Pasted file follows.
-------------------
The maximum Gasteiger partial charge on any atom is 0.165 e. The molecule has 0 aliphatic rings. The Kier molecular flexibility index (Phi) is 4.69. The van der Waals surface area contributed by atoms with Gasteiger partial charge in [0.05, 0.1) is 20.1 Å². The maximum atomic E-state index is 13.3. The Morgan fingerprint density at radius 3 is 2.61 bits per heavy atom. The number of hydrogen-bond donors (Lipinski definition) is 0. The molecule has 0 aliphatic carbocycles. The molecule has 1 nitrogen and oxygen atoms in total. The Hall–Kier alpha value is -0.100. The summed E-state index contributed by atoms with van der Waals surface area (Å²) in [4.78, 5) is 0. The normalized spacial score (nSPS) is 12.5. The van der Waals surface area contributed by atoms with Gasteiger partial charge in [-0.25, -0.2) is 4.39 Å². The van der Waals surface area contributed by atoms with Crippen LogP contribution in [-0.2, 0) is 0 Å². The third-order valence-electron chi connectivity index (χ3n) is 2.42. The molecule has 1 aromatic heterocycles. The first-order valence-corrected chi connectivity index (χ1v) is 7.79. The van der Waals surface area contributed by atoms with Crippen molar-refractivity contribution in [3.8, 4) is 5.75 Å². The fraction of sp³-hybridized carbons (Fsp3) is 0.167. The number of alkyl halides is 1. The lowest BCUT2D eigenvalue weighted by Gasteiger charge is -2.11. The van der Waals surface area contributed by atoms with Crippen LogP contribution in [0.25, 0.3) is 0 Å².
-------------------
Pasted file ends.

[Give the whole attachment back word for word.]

The maximum Gasteiger partial charge on any atom is 0.165 e. The molecule has 0 aliphatic rings. The Kier molecular flexibility index (Phi) is 4.69. The van der Waals surface area contributed by atoms with Gasteiger partial charge in [0.05, 0.1) is 20.1 Å². The maximum atomic E-state index is 13.3. The Morgan fingerprint density at radius 3 is 2.61 bits per heavy atom. The number of hydrogen-bond donors (Lipinski definition) is 0. The molecule has 0 aliphatic carbocycles. The molecule has 1 nitrogen and oxygen atoms in total. The Hall–Kier alpha value is -0.100. The summed E-state index contributed by atoms with van der Waals surface area (Å²) in [4.78, 5) is 0. The normalized spacial score (nSPS) is 12.5. The van der Waals surface area contributed by atoms with Gasteiger partial charge in [-0.25, -0.2) is 4.39 Å². The van der Waals surface area contributed by atoms with Crippen LogP contribution in [-0.2, 0) is 0 Å². The third-order valence-electron chi connectivity index (χ3n) is 2.42. The molecule has 1 aromatic heterocycles. The first-order valence-corrected chi connectivity index (χ1v) is 7.79. The van der Waals surface area contributed by atoms with Crippen molar-refractivity contribution in [3.8, 4) is 5.75 Å². The fraction of sp³-hybridized carbons (Fsp3) is 0.167. The number of alkyl halides is 1. The lowest BCUT2D eigenvalue weighted by Gasteiger charge is -2.11. The van der Waals surface area contributed by atoms with Crippen LogP contribution in [0.25, 0.3) is 0 Å².